As a youngster growing up in Chicago, Bob Ottenhoff ’70 read all four of the newspapers his father brought home each day. He knew journalism was his calling. WOOD TV and Radio hired him after his Calvin graduation, and within a few months he became executive producer of the weekend evening newscasts.
He went on to earn his master’s in city and regional planning from Rutgers University. Rutgers then hired him to create the first public radio station based in New Jersey. It covered the New Jersey-New York metropolitan area and had a strong emphasis on news, public affairs, and jazz programming.
From there he became the executive director of the New Jersey Public Broadcasting Authority and chief operating officer and acting president of the Public Broadcasting Service, overseeing 350 stations around the country.
Ottenhoff recalls during his time as COO, he had the opportunity to lobby Congress for continued PBS funding. “We had several times when public funding was threatened, and it was one of my tasks to oversee our lobbyists.
“It was always fun to go up on the Hill with Mr. (Fred) Rogers and have him talk to a congressman. Mr. Rogers was in person exactly like you saw him on television, and he would say to a congressman, ‘Mr. Congressman, have you been doing good work? And the congressman, who probably grew up watching Mr. Rogers, would say, ‘Yes, Mr. Rogers. I’ve been trying to do my best.’ Another good time was accompanying Big Bird up on Capitol Hill. That was always a lot of fun, too.”
Following his time at PBS, Ottenhoff became the second president of GuideStar, currently the largest source of information on the 1.8 million nonprofits in the United States.“What we were trying to do is gather information about them,” he recalls, “so that donors and others who deal with a nonprofit community could make better, more informed decisions.”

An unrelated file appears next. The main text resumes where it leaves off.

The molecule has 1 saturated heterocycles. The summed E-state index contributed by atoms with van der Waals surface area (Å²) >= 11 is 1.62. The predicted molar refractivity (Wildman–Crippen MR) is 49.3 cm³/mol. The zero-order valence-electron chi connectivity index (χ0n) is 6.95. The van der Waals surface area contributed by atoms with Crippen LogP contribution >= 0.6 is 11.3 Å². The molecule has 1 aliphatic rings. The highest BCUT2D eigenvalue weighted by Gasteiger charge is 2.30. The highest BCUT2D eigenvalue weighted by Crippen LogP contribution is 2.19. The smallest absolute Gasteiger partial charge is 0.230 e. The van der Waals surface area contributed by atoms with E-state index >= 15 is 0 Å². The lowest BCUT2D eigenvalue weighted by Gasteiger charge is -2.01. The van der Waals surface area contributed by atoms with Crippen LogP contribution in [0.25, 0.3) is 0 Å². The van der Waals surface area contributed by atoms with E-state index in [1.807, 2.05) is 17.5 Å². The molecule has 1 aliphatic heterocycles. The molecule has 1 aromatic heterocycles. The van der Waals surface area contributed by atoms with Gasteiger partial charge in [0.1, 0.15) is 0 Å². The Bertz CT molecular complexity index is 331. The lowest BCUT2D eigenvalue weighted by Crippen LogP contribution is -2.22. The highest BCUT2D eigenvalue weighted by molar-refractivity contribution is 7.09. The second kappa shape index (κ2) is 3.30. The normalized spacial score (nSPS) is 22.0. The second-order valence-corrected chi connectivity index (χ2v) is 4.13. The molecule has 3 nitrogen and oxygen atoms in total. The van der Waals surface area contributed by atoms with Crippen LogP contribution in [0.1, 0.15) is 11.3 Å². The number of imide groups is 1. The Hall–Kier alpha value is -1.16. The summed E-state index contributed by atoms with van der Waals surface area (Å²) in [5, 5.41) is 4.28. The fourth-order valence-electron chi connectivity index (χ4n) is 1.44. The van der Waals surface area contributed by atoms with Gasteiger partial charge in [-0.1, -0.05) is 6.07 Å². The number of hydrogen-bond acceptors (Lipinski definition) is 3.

After growing GuideStar, Ottenhoff was asked by several foundation leaders to head the Center for Disaster Philanthropy. “We help primarily foundations, corporations, and institutional donors make more strategic, more intentional contributions around disasters,” he said.
After a disaster there is an immediate outpouring of support that slows within two to three days, according to Ottenhoff. It is then that the hard work of “taking care of individuals and rebuilding a community begins.”
“So part of our focus is on getting donors to think about the full life cycle of disasters: planning, preparation, mitigation, and then long-term recovery,” he said. “All of the dollars we get, that we manage on behalf of foundations and corporations, we put into mid- to long-term recovery and focus on vulnerable populations, those who are least able to bounce back after a disaster.” In Sunday school, Ottenhoff recalls learning Jesus Loves the Little Children. “We sang the words, red and yellow, black and white, they are precious in his sight. That’s a song that really had an impact on me, really made a difference in how I viewed the world,” he said.
“It suggests respect for others, dignity of the individual, inclusiveness, equality. Those are all ideas that Calvin helped me to turn into action. I looked for opportunities in my career where I could be entrepreneurial, where I could make an impact, where I could provide public service and help build community, which I think is so critical in today’s world where we often feel alienated,” he said.
“I was looking for ways that we could feel like we’re all in this together. So interestingly, I think my grounding in both my heritage and my time at Calvin has made me more optimistic about the future.”